Feeds:
Posts
Comments

Posts Tagged ‘Oldest Wild Bird’

Wisdom 03

Wisdom and her chick, Kukini.

Wisdom is a female Laysan Albatross (Phoebastria immutabilis) that has become pretty famous, and rightly so. As the species specific portion of her scientific name suggests, she is immutable, unchanging, indelible, persistent. Wisdom is the oldest known wild bird in the world! She is 68 years old!

And at 68 years of age, she is a mom once again! Her 31st chick, named Kukini, has just recently hatched on Midway atoll.

Wisdom 04

Wisdom and her mate Akeakamai

Wisdom has returned again and again to the tinny island named Midway Atoll northwest of Hawaii in the Pacific Ocean. An extensive colony of Laysan Albatross nest on Midway, and Wisdom has joined that colony repeatedly over the years. She has had several mates over the course of those years, and her current partner in success is an albatross named Akeakamai.

Both Wisdom’s age, and her reproductive success are really incredible. Banded as an adult bird in the 1950s by the late great Chan Robbins who was a researcher for the U.S. Geological Survey, she has exceeded the lifespan of all other known wild birds. Birds do not age, physically, in the same way that humans do, so Wisdom looks just about exactly the same now as she did 50 years ago. And that she is still reproducing is a testament to how amazing of avian biology is. Another way birds and human age differently is that birds do not loose the ability to reproduce as they age. A human in their 60s is generally going to be past their reproductive age, however the reproductive abilities of albatross in their 60s seem to be unphased.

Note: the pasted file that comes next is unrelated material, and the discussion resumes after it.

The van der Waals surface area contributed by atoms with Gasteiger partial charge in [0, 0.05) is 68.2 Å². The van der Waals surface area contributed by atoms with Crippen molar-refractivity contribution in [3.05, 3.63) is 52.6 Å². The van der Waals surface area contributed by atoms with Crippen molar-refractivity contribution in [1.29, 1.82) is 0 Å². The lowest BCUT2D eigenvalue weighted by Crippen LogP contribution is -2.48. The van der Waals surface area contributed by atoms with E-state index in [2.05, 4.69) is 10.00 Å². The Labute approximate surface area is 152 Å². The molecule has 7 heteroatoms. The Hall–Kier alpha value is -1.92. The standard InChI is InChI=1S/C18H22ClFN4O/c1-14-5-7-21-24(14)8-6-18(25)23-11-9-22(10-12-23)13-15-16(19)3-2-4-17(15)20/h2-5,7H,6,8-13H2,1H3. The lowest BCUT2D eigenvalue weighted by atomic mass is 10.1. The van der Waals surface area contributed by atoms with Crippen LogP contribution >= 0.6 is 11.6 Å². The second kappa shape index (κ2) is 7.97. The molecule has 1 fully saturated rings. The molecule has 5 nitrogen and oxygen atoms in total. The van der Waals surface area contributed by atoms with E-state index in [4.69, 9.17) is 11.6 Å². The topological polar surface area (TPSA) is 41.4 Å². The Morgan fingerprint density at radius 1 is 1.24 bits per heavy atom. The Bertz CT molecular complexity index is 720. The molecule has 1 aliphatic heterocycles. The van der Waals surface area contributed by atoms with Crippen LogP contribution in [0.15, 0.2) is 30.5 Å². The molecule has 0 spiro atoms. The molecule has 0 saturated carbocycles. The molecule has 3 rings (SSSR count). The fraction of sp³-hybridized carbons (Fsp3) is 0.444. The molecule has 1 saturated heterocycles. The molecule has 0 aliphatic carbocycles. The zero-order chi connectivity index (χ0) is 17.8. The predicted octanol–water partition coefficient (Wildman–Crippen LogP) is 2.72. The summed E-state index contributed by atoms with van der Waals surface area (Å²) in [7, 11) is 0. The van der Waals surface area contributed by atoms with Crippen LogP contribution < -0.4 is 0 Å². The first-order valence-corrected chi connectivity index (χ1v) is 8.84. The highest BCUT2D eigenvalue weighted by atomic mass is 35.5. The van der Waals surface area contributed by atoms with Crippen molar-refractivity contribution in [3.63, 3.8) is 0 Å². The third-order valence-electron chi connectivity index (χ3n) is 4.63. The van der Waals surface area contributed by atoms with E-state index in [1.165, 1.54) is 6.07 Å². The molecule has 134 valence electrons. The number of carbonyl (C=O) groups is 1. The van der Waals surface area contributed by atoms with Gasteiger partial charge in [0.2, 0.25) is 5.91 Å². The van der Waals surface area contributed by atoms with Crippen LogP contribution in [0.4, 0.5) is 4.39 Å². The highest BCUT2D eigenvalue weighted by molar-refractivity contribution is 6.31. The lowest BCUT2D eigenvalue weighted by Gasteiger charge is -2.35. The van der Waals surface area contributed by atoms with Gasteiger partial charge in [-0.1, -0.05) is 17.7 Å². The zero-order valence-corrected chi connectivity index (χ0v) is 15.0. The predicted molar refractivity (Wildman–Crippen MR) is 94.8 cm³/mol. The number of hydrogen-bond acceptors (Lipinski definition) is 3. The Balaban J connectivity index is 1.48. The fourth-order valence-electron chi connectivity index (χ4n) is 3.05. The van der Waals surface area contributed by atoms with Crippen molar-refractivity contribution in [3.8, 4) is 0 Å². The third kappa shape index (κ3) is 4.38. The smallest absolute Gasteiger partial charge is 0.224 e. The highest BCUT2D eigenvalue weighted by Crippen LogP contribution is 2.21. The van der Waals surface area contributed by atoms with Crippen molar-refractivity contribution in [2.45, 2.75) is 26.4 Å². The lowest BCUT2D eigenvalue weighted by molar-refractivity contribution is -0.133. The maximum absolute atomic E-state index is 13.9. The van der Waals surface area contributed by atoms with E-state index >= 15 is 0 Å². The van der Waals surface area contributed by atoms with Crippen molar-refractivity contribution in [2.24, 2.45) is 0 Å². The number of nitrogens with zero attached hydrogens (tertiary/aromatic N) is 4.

Albatross pairs only have one egg each year, and individuals often skip years and don’t breed at all. Once hatched, the young birds take longer and average for a bird to reach maturity and start breeding themselves. The low reproductive rates of all the albatross species means that each young bird is a significant contribution to the future of the species. Wisdom is definitely doing her part!

So, check in with the U.S. Fish & Wildlife Service, the agency that is monitoring the albatross populations on Midway Atoll, and see how the amazing Wisdom is doing this year!

 

 

Read Full Post »